It just kind of presented itself. And I spent about a week, when the opportunity came, to get this grant in, because it was due a week. And the old director in that position had left, so really it was me as the coordinator to step in and see what I could do. Did a week. Stayed up really late most nights and was just typing away, doing research, getting the information, collecting the data, running the budget so that I could submit this grant to Salt Lake County and have the county pay for more services for youth in the community.

Tim Pickett:
Wow. Did you parlay that into college?

Clifton Uckerman:
After that people kept telling me you need to get your master’s degree. Because I had, I actually had gotten my bachelor’s degree in that time. By the time I was 18 and going through all the programs and getting out of the system, I was able to get a GED in the alternative setting, which gave me my last five credits for a high school diploma. So my high school diploma allowed me to get into Salt Lake Community College. And I used FAFSA and government funding because of my family’s income-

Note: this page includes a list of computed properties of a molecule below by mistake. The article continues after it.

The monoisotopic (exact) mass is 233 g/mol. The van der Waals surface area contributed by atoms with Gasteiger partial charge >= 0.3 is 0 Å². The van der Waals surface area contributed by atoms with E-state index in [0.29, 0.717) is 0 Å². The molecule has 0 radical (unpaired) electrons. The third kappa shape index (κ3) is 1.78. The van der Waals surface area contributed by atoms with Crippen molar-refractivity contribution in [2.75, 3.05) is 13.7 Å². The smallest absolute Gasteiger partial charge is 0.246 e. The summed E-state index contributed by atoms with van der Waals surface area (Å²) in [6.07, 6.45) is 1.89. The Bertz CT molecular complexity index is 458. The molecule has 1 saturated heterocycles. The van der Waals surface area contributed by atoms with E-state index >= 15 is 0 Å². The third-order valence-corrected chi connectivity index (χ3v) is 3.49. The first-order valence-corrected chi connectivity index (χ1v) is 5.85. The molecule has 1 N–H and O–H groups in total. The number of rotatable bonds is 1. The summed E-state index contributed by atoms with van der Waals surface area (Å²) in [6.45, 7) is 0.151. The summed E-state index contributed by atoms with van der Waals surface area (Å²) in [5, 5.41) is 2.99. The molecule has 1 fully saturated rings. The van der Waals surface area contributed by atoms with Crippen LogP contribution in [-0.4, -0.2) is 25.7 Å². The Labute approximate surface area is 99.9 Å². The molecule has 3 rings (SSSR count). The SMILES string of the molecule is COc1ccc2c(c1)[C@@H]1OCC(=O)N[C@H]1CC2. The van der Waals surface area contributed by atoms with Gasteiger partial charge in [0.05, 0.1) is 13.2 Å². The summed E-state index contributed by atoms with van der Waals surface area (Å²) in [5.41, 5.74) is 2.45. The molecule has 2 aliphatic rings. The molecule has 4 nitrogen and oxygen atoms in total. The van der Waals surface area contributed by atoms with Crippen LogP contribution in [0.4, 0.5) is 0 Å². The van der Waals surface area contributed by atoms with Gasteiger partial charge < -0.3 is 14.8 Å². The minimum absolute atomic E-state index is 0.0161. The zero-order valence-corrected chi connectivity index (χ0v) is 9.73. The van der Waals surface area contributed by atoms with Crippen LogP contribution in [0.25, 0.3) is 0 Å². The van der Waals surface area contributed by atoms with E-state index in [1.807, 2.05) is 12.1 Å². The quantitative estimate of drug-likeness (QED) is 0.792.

Tim Pickett:
Sure.

Clifton Uckerman:
to get me through college. And during this time as I was transitioning my life and my lifestyle and getting involved in the community, I actually ended up getting a really good opportunity to meet the president of the University of Utah, Bernie Machen, through a really great mentor of mine. Her name was Irene Fisher and she was doing a lot of work on the west side community and developed what’s now called University Neighborhood Partners, on the west side of Salt Lake. So she took me to his office. We were in his office and he asked me if I wanted a full ride scholarship. He would just give it to me, because of where I had come from and what I had been through and all the work that I was doing in the community and my leadership ability.